By Aditi Risbud Bartl
Sometimes, one darn thing leads to another in a series of cascading failures. Understanding the weak points that lead to such cascades could help us make better investments in preventing them.
In the Nov. 17 issue of Science, Raissa D’Souza, professor of computer science and mechanical and aerospace engineering at UC Davis, wrote a perspective article about cascading failures that arise from the reorganization of flows on a network, such as in electric power grids, supply chains and transportation networks.
Researchers are studying ways to prevent electric power outages, particularly those that span large geographic regions impacting massive numbers of people. Such outages are usually due to cascading events in which a localized outage puts strain on another part of the network, causing it to go down and creating a “domino effect” of widespread outages.
In her Science perspective, D’Souza reviews the challenges researchers face in studying cascading failures using existing models for such events. Although theoretical mathematical models provide a big picture understanding, they miss out on specific details. In comparison, more detailed computer simulation models neglect secondary effects and are computationally expensive.
In the study D’Souza’s perspective accompanies, researchers at Northwestern University bridged the divide between these models using a simulation for analyzing the vulnerability of a continent-wide power system that captures the underlying physics of power flow, many standard operating practices and cascading failures caused by power lines overheating.
Simulating the U.S. energy network
To create an accurate assessment of the North American power grid, which includes the U.S. and most of southern Canada, the Northwestern researchers obtained data from the U.S. Federal Energy Regulatory Commission from 2008 to 2013. These data were used to create a model showing the entire energy network of more than 100,000 power lines.
Their results showed about eleven percent of all transmission lines in the network were vulnerable to an overload failure due to cascading events, and 85 percent of all primary failures (ones that could propagate a cascading event) were located in just 20 percent of those parts of the network deemed vulnerable, and were biased to be closer to large urban areas.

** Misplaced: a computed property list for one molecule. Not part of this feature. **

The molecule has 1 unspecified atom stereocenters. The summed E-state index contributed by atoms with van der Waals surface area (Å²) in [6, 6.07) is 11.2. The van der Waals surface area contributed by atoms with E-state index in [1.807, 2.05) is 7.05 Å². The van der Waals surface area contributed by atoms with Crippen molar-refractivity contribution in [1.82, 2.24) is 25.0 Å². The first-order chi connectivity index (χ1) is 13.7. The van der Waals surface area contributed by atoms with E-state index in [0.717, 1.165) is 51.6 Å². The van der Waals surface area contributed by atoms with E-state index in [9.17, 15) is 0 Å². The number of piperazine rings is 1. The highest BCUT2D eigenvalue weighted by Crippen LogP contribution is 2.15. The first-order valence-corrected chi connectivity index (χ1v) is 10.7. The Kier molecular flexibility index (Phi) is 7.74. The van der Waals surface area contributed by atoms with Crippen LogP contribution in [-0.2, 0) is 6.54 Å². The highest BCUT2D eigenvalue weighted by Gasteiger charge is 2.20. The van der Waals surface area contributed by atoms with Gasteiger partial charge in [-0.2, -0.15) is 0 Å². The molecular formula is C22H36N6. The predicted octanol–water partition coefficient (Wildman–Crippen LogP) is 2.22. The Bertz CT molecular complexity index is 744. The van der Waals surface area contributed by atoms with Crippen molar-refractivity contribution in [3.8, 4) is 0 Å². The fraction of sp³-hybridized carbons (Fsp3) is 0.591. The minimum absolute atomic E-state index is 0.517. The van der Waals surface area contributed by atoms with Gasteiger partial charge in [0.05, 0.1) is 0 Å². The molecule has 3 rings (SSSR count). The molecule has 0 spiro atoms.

These findings suggest that putting more effort into reducing vulnerabilities in just a few parts of the network could dramatically reduce the chances of any part of the network experiencing a major cascading event, and could be used by electrical planners to prevent future network outages. Pinpointing which elements are actually the vulnerable ones varies dramatically with the state and operating conditions of the grid.
“These insights for the power grid should have wider-reaching implications,” D’Souza noted in the perspective piece. “A comprehensive theory of cascading failures across domains will require consideration of which quantities are conserved in the load-shedding process. The flow could be made of electrons in the power grid, packets on the internet, people on an airline network, or goods in supply chains, leading to vastly different constraints. Understanding how the different constraints and costs lead to different classes of cascading failures will be a key to eventually designing control interventions for avoidance and rapid recovery.”